I killed a tree recently and I’m not sorry. I killed the tree, an ailanthus, before it killed me, and I did it in tandem with another murder: my neighbor’s towering elm. We plotted together.

That’s not saying I didn’t mourn the act, carried out by hired hands. That I didn’t know such things are taboo. Trees - even invasive and sick ones - produce oxygen, give shade, store carbon. Urban inner-city trees, such as our two, are especially prized when they can stand up to compacted soil, pavement, pollution, human detritus and animal waste. Amazing so many  manage to survive.

In theory, an owner doesn’t need official permission to take one down on private property. The exception in  Washington D.C., my home, is a so-called heritage tree: old growths of great girth, 100 inches circumference or more, that generally are protected by law.

My big fat dirty ailanthus and my neighbor’s elm measured 106.81. His was a tree to cherish, spreading its canopy elegantly over our rooftops and halfway across the street. Alas, elms also are favored these days by a mean beetle that carries a damaging fungus, the so-called Dutch elm disease named for the country where it was first identified.

The ailanthus, by contrast, is  recognized universally as an invasive scourge of little redeeming value except it is fast-growing and nearly indestructible. It sends out sprouts indiscriminately and often, even after being cut down.  (It’s also known as the ‘tree of heaven’  because of its great reach upward. And, yes, the name was a metaphor  for   struggling immigrant life portrayed in “A Tree Grows in Brooklyn,” title of a 1943 American novel and later a movie.)

My neighbor and I had paid  a commercial firm dearly through the years to keep our trees alive - in theory. Who doesn’t want cooling shade under a hot summer  sun?

Then came a spring storm that sent a supposedly healthy  ailanthus limb  crashing down onto my patio, mangling a newly-bought wrought iron chaise longue and just barely missing my house. An omen if ever there was one. I shuddered recalling the $20,000 estimate  once  given me about the cost of removal, primarily because of its location in a back yard with limited access to the street.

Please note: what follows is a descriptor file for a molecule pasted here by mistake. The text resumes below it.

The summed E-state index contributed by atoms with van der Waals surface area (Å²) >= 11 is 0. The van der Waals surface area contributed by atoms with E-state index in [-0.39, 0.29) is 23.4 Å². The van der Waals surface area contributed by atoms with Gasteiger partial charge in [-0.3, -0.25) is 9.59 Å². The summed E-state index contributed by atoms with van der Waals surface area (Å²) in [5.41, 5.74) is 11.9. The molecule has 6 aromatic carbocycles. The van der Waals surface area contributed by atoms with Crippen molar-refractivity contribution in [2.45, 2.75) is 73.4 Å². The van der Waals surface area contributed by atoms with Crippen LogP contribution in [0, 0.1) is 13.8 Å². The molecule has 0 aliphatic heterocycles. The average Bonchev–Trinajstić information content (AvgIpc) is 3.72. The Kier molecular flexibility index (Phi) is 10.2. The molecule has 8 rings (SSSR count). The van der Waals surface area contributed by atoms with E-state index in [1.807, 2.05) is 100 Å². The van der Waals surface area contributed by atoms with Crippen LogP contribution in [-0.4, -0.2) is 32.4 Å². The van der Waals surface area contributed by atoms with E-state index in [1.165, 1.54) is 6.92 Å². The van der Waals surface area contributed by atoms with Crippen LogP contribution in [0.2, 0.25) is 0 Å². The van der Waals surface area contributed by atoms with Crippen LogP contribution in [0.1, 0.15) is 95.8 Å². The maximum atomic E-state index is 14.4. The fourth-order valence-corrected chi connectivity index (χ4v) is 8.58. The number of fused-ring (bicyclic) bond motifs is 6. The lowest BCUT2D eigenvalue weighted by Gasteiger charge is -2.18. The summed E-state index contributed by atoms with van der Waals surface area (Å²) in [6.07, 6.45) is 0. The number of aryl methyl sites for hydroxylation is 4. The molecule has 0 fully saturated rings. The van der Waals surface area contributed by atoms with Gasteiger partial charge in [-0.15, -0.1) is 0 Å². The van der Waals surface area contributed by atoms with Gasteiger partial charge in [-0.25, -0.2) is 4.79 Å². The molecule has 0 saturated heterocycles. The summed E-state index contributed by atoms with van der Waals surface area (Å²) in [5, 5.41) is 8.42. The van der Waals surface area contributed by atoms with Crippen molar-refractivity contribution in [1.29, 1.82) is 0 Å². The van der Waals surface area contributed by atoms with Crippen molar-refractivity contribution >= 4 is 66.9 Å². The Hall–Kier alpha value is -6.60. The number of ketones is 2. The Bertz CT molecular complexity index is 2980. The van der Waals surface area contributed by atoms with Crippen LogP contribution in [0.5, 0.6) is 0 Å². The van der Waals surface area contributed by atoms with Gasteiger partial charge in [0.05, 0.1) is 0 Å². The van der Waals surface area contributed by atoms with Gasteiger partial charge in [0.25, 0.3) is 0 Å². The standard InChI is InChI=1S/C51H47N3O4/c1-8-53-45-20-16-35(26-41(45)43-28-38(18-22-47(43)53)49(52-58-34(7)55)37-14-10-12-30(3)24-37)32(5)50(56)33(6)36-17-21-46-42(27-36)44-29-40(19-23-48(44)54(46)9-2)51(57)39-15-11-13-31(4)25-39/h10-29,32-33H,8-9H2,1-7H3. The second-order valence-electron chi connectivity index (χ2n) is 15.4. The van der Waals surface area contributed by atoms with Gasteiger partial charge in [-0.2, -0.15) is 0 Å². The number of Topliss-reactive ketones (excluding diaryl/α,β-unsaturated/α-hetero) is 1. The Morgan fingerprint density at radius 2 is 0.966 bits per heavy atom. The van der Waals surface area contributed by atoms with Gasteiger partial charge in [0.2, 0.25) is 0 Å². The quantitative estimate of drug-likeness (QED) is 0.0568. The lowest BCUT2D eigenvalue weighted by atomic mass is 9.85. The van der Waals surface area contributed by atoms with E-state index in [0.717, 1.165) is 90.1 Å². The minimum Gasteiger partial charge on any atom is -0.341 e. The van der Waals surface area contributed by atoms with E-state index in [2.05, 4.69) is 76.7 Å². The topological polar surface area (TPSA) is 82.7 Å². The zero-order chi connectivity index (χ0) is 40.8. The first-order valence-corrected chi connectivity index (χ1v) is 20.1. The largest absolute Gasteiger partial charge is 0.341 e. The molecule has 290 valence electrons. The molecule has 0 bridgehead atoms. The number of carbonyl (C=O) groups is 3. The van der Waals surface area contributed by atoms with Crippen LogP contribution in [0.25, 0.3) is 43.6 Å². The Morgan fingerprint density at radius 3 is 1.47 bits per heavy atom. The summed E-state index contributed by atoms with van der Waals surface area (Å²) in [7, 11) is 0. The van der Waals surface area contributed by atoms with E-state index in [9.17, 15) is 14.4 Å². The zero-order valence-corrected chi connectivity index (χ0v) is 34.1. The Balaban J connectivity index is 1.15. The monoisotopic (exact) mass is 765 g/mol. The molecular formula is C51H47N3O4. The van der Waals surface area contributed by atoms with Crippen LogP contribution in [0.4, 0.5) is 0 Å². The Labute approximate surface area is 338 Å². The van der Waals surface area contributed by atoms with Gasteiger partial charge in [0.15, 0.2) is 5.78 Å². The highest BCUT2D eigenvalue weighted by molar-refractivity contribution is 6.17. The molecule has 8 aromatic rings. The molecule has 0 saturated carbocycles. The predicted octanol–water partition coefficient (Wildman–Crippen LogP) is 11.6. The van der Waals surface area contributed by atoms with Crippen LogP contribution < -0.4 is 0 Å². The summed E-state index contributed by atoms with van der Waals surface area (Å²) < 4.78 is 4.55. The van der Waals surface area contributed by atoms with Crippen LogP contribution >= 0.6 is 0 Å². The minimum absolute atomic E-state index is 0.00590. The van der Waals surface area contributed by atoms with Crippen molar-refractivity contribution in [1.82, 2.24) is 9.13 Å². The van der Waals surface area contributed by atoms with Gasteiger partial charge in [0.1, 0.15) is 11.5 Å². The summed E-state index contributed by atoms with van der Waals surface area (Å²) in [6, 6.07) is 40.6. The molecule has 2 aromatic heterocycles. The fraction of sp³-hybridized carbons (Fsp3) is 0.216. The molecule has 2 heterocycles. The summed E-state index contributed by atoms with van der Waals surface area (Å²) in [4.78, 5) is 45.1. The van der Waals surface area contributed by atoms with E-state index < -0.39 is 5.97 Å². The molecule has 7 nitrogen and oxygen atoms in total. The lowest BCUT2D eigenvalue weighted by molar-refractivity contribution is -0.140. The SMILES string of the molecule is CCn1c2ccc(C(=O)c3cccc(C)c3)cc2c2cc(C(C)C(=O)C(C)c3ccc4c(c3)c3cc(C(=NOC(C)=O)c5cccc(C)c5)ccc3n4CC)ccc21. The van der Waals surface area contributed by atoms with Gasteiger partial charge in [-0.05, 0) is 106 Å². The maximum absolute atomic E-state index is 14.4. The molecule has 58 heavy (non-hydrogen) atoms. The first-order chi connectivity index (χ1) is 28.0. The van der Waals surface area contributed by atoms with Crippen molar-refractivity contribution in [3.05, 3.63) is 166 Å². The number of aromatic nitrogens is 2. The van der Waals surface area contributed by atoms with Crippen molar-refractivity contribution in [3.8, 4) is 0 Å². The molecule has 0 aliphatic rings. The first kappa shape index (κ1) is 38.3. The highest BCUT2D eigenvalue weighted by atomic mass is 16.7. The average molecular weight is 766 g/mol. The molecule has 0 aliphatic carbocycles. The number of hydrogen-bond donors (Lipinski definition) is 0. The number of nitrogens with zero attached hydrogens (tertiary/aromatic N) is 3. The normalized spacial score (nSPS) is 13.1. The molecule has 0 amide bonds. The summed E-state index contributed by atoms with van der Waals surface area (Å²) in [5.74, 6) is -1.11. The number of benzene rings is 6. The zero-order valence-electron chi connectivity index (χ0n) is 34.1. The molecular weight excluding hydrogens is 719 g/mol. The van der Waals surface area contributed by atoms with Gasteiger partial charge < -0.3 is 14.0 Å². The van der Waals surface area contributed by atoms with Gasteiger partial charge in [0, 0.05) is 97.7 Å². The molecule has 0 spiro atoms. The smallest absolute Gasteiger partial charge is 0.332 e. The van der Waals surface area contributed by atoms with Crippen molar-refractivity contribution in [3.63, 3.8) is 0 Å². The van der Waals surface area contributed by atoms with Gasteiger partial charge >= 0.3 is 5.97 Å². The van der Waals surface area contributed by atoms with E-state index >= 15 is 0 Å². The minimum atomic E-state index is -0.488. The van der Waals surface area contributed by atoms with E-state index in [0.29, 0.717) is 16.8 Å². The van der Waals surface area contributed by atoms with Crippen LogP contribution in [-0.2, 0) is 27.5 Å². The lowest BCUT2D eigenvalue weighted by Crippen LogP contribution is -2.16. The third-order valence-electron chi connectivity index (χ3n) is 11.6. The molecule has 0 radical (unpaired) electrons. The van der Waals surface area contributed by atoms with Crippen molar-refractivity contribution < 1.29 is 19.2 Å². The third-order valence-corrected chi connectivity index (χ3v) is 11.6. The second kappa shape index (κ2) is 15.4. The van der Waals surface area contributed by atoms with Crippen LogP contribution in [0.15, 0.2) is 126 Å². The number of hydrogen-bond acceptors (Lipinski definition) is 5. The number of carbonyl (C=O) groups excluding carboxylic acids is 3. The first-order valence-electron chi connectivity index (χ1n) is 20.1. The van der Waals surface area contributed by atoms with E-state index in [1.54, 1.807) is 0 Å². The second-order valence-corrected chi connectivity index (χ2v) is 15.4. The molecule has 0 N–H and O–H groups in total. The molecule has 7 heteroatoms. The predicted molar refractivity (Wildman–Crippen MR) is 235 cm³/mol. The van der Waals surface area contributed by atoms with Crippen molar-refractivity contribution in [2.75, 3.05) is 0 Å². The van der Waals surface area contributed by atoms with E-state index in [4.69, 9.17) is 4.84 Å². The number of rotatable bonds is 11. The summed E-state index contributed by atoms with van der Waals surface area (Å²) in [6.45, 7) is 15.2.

About the same time my neighbor asked an ‘arborist consultant’ (yes, they exist) to advise him about the wisdom of continuing to feed nutrients to an elm that had he thought showed some troublesome signs on its trunk. Sure enough the beetle was winning. Treatment was experimental in Holland and elsewhere but no cure was guaranteed. The arborist at the company recommended by the consultant - RTEC Tree Care in Virginia, which looks after trees on the Capitol lawn and  National Mall -  suggested we could each save considerable money by taking down two together.

That’s when the heritage issue came up. A local Ward 6 arborist, employe of the  D.C. Urban Forestry Administration, had to testify  that our trees were hazardous to the public’s wellbeing. But since mine was on the city’s published list of undesirable invasive species, I probably didn’t need his report, he said - not unless neighbors complained about a sudden loss of shade.

Working with the bureaucracy in a pandemic to arrange permits isn’t easy. RETC managed to fix  a date with D.C.’s Transportation Department to close the block, but a forecast of wind and rain forced a cancellation.